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Dock Scheduling System: 5 Essential ROI Considerations

If you are reading these words, chances are you are looking for ways to optimize your current appointment management process. You might be in the process of evaluating some off-the-shelf dock appointment scheduling systems available and perhaps considering building an in-house system.

Of course you are checking a list of features: web access, automated email confirmations, integration capabilities, etc. – but you also have budgetary considerations and need to establish a return on investment. For this you need the answer to this question:

How much is your company currently spending on dock appointment management every year?

Is it as simple as adding up your schedulers’ wages? Most probably not as these employees typically do not spend 100% of their time managing appointments as such and typically participate in the receiving process.

Here are some matters you may wish to consider in your calculation.

 

1. Back-and-forth Communications

Determining how much time your schedulers spend on the phone or reading/answering/sorting emails and faxes for a single appointment and applying this to the number of appointments you process every week could be a good starting point. As you will see in our evaluation below, this task can be extremely time-consuming. Forget the exceptions and the complicated internal queries. We are referring here to time spent managing routine requests, perhaps even confirming standing appointments; basically time that could easily be saved by implementing an automated process.

 

2. System Updates

For every appointment taken, what systems need to be updated? For most companies the answer will be the schedule itself (calendar, spreadsheet) and another system such as a WMS. How much time does that take?

 

3. Change Requests

The above scenario refers to straight-forward appointments. In reality, what percentage of appointments actually get rescheduled or cancelled? How many calls or emails are then generated? How many systems and spreadsheets need to be amended?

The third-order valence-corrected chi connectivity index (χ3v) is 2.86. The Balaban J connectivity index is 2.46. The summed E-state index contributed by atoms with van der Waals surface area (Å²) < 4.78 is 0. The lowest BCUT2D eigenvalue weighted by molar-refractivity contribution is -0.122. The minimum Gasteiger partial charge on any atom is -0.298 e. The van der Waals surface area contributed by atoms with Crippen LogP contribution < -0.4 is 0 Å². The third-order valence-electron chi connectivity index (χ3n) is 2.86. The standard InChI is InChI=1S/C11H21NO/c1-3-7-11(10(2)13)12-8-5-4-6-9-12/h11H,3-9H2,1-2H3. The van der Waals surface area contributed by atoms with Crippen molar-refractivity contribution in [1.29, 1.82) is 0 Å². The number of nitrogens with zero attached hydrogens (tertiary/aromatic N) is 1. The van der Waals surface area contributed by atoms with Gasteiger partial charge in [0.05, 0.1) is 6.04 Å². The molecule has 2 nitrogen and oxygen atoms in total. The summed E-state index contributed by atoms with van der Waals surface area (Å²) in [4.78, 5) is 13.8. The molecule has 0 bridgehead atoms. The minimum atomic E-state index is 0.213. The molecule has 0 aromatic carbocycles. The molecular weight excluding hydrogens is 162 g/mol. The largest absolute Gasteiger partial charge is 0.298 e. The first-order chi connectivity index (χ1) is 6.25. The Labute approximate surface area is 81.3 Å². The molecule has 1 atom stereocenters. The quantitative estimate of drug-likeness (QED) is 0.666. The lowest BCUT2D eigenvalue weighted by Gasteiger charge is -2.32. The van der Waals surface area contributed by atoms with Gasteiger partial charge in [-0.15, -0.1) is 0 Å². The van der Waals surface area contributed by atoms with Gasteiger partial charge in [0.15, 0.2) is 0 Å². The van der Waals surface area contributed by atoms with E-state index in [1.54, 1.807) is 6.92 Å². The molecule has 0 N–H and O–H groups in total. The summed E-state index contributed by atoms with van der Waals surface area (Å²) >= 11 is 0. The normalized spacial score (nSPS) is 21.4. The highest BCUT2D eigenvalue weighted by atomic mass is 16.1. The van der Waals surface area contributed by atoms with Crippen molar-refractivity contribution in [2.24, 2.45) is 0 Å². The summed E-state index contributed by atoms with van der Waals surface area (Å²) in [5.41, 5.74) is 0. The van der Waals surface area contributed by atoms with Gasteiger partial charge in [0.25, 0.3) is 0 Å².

4. Internal Communications

Appointment scheduling takes place in between the purchasing process and the receiving process. This often translates into a black hole for the information systems in place so many stakeholders – buyers, customer service reps, managers – thus rely on the schedulers to give them an up-to-date status on the expected delivery dates. How come that product was not delivered yesterday? Did the carrier reschedule? Answering these queries, again, takes time.

 

5. Reporting

Another aspect of appointment scheduling is reporting. So a schedule was built; but how did it actually execute? Did carriers show up? Were they on time? Were there issues with the loads or the paperwork? Gathering and reconciling this information from various sources can be extremely time-consuming.

 

 

How does this add up?

Let’s use this small operation as a reference example:

  • 20 appointments/day
  • Receiving opened 5 days/week
  • 5 minutes / appointment (phone calls or email thread)
  • 5 minutes / appointment to update schedules and systems
  • 10% of rescheduled appointments
  • 5 calls/week from buyers
  • 1 activity report / week (2 hours of work)

 

This adds up to 20 hours of work per week to manage a single schedule of 100 appointments.

 

Added to these management costs are the costs of not having a proper appointment management system in place:

  • Dock staff overtime due to poor workload balancing
  • Missed hot loads
  • Double-ordering due to lack of visibility
  • Failure to compile (and potentially charge back for) non-compliance issues

 

Of course a dock scheduling system may not replace the need for a scheduler but imagine the time that could be saved if this process was automated – even partially; time which could be invested in more proactive tasks such as measuring and enforcing vendor compliance for example.

 

Would you be curious to see how this calculation could apply to your operation?

 

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